The Democratic Republic of the Congo remains in the struggle of post-colonial challenges. War and civil unrest, disease, and corruption among the elite have wreaked havoc on this central African country for more than twenty-five years, destroying its nascent economic and social foundations.  By some estimates, the DRC now ranks as the poorest country in the world. This is despite vast wealth in natural resources and human capital. With corruption continuing to “permeate all levels of government and all sectors of the economy,” revenue from the country’s vast mineral wealth never reaches the people. The number of people living in abject poverty has more than doubled since the mid-1990s. And, even with conditions improving slightly in the past few years, more than 64% of Congolese citizens remain below the poverty line

Decades of armed conflict killed more than 5.4 million men, women and children. More than 4 million children have been orphaned by disease and violence. By early 2018, an estimated 4.5 million people had been uprooted and displaced from their homes.

Many fleeing conflict zones have sought refuge in less troubled areas of the country, most often in big cities like Lubumbashi, located just a few hours’ walk from the Women Rising Legacy Project farm. Lubumbashi, originally designed for less than a quarter of a million inhabitants, is now home to more than 1.8 million residents, most of whom struggle to find food and clean water.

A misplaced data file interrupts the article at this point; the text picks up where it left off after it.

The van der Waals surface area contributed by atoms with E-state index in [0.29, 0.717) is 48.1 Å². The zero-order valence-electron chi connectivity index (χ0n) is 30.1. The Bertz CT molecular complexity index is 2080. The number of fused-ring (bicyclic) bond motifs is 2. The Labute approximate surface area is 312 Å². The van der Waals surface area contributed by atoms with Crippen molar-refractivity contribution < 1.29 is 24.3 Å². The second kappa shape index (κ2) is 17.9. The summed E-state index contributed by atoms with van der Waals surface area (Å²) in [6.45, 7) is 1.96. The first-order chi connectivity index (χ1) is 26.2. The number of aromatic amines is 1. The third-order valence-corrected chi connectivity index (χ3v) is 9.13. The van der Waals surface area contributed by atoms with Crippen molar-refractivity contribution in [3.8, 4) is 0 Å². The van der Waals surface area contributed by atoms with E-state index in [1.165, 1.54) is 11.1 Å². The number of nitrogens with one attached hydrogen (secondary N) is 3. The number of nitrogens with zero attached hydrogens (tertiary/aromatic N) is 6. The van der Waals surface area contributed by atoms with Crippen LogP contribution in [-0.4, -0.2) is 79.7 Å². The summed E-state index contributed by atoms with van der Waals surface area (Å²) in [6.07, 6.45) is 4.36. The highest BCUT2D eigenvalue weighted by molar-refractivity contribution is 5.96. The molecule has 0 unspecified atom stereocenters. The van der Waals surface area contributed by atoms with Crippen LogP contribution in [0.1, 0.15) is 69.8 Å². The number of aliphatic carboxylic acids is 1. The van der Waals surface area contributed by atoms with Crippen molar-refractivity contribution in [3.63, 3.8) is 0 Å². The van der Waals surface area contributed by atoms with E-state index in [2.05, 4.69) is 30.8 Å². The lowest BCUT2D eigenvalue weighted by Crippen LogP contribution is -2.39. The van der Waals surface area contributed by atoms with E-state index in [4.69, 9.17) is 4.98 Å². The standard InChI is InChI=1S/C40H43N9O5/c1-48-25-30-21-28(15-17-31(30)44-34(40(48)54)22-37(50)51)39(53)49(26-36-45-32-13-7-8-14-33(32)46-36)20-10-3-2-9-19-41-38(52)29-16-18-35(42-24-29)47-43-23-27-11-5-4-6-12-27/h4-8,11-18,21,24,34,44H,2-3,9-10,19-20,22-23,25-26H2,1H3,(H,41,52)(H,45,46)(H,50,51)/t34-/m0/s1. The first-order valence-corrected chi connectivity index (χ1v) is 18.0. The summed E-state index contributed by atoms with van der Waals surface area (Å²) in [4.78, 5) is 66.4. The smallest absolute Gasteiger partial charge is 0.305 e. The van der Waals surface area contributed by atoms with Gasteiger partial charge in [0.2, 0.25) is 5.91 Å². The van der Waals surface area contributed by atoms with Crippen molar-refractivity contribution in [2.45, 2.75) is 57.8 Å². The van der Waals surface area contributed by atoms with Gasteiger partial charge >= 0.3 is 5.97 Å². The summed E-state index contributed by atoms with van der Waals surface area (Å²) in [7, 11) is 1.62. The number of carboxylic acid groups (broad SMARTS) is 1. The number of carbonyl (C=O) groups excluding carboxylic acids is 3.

Throughout the country, women are subject to violence and exploitation. In the vast rural countryside, the mining industry controls enormous swaths of land, and only 0.4% of people have access to electricity. Women’s search for wood or other fuel to cook the small amounts of grain they may have puts them in harm’s way every day. Because they have little decision- making power and very limited resources, women of the DRC face overwhelming daily struggles and bleak futures.